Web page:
The Consumer Electronics Show (CES) is the largest platform for tech companies to show off their wares. Most companies use it to display proof of concepts, generally driving the market towards their visions of the future. Automakers are relatively under-represented at CES, but that’s all set to change as the line between tech and automobiles get blurrier as autonomous cars and AI are all the rage in 2017.
Faraday Future FF91
The Silicon Valley startup automaker Faraday Future unveiled the FF91 crossover vehicle, which is slated for production in 2018. It’ll apparently do 0-60 MPH in a mind-numbing 2.4 seconds, with a maximum range of 435 miles. It can also recharge its fully-electric 1050 BHP power unit in just an hour. All of that sounds promising, but actual on-road viability depends on a lot of factors, not least Faraday Future’s financial solvency. Kudos to the designers though, as the FF91 is honestly one of the best looking concept cars we’ve seen in recent times, chalk full of brilliant detailing touches.
BMW's HoloActive Touch system
As if BMW’s i-Drive system wasn’t complicated enough already, the German marque is thinking of making it even more complicated. The HoloActive control system uses an advanced version of the gesture control system found in the current 7 series and expands it to controlling every aspect of the car. BMW says it’ll make driving safer as well, since the driver won’t have to look away to increase the volume.
Ford adopts Amazon Alexa AI and shows off Fusion Autonomous Vehicle
Ford is teaming up with Amazon to incorporate their Alexa AI and voice control system into on-road cars in the near future. With Ford Europe going strong, the Alexa system is set to change the way even a basic hatchback communicates with its user. At the same time, Ford has its sights on autonomous vehicles, opting to display the self-driving Fusion Hybrid development vehicle to the crowd at Las Vegas CES.
Toyota’s Concept-i was the highlight of the car manufacturers at CES, complete with its own artificial intelligence agent called Yui. With Yui on-board, the car will learn the habits of the user and optimise the experience automatically. It’ll also communicate with the user via audio and lighting, and has the ability to warn drivers of traffic, impending doom and other useful things.
Honda's self-balancing motorbike
No one will ever fall off a motorbike ever again, unless they’re quite adamant - as long as they ride Honda’s ride-assist technology equipped motorbike. The self-balancing bike doesn’t require a kickstand too stand upright, and comes with a feature that lets the bike follow the owner around. Why anyone would want a pet motorbike that doesn’t fall over but follows you around is a question we’re yet to ask.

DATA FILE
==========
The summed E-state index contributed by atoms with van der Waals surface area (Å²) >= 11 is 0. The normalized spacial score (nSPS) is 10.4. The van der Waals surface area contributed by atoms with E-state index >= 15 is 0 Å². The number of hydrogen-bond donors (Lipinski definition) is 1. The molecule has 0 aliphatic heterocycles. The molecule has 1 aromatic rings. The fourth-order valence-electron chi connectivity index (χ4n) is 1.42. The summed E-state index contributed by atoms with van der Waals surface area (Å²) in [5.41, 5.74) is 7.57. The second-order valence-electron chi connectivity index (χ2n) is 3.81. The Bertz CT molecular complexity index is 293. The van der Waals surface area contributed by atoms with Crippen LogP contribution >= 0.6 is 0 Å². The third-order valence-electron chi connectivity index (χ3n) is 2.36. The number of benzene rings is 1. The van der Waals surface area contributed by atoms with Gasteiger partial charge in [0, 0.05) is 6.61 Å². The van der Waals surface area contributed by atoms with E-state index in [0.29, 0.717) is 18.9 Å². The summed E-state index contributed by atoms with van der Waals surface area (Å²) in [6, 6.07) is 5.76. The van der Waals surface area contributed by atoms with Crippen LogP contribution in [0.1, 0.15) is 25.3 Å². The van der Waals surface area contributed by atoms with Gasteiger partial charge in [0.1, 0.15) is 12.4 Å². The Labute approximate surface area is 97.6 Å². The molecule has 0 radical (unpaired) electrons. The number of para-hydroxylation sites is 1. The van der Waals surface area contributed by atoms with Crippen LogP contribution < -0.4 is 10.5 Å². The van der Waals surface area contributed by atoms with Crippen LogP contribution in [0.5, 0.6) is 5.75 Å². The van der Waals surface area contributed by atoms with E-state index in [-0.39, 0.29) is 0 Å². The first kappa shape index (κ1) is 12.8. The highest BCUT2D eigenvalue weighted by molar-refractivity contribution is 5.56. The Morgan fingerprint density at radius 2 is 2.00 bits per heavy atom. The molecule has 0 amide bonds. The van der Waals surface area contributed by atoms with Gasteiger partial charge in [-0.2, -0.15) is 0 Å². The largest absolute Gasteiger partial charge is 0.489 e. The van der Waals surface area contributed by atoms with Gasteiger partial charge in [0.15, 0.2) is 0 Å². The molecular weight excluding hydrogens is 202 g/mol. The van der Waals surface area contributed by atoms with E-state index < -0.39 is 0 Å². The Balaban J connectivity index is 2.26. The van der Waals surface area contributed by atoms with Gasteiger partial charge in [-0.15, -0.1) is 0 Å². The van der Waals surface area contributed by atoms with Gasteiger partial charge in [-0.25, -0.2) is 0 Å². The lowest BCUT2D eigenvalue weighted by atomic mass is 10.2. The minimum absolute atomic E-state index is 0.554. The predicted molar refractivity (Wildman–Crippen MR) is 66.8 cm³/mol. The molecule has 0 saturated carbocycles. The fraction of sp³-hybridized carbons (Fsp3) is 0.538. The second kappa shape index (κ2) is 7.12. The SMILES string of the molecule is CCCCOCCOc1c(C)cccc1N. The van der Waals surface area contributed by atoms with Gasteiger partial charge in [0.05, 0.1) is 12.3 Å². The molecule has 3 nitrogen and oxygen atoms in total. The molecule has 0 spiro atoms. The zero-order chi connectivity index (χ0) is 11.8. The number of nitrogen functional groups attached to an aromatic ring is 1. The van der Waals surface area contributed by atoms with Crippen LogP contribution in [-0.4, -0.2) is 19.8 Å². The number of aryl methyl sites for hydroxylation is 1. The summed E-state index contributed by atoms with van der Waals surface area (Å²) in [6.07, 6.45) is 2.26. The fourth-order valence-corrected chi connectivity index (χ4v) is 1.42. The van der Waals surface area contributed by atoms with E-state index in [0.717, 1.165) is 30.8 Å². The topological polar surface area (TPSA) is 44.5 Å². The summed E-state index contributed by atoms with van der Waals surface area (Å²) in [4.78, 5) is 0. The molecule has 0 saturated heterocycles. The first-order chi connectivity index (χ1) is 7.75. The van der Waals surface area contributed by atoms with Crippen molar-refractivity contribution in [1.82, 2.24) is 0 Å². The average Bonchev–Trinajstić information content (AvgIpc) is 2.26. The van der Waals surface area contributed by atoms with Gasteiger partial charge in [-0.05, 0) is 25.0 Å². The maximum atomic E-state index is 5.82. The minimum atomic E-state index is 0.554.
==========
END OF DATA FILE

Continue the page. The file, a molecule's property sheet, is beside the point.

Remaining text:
Audi and Nvidia join forces to develop AI platform
Nvidia usually makes computer chips for graphic units for Pc’s, but they’re now expanding into developing Artificial Intelligence for specific applications. Audi, Mercedes Benz and a couple of Chinese manufacturers have signed on with the chip maker to develop AI platforms that learn users’ preferences and adjust the vehicle settings accordingly. With so many manufacturers signing up with Nvidia, we can expect the platform to be dynamic and somewhat open-source, sort of like Android for cars.
Honda's ride sharing city car
Alongside the self-balancing bike, Honda displayed the NeuV, which might just be the worst name ever tagged onto a concept car. Name stands for “New Electric Urban Vehicle”, and it’s designed in a way that minimises the number of cars on the road. It does this by picking up and dropping off passengers when the owner isn’t using it - we see a lot of issues with this model but then Honda won’t actually bring it to production before humans finally stop being nasty to each other and can actually get along. So...never.
Bosch shows off a “connected” automobile
The connected car sector's potential value to the auto industry is supposedly more than US $128 billion, and Bosch, the largest auto-parts supplier in the world, wants in on the business. Their “connected car” concept at this year’s CES has facial recognition that can identify owners and adjust preferences, and can be connected to other smart appliances such as mobile devices and even homes. The on-board human machine interface also recoginses more phrases and expressions than current systems, making life much easier for occupants.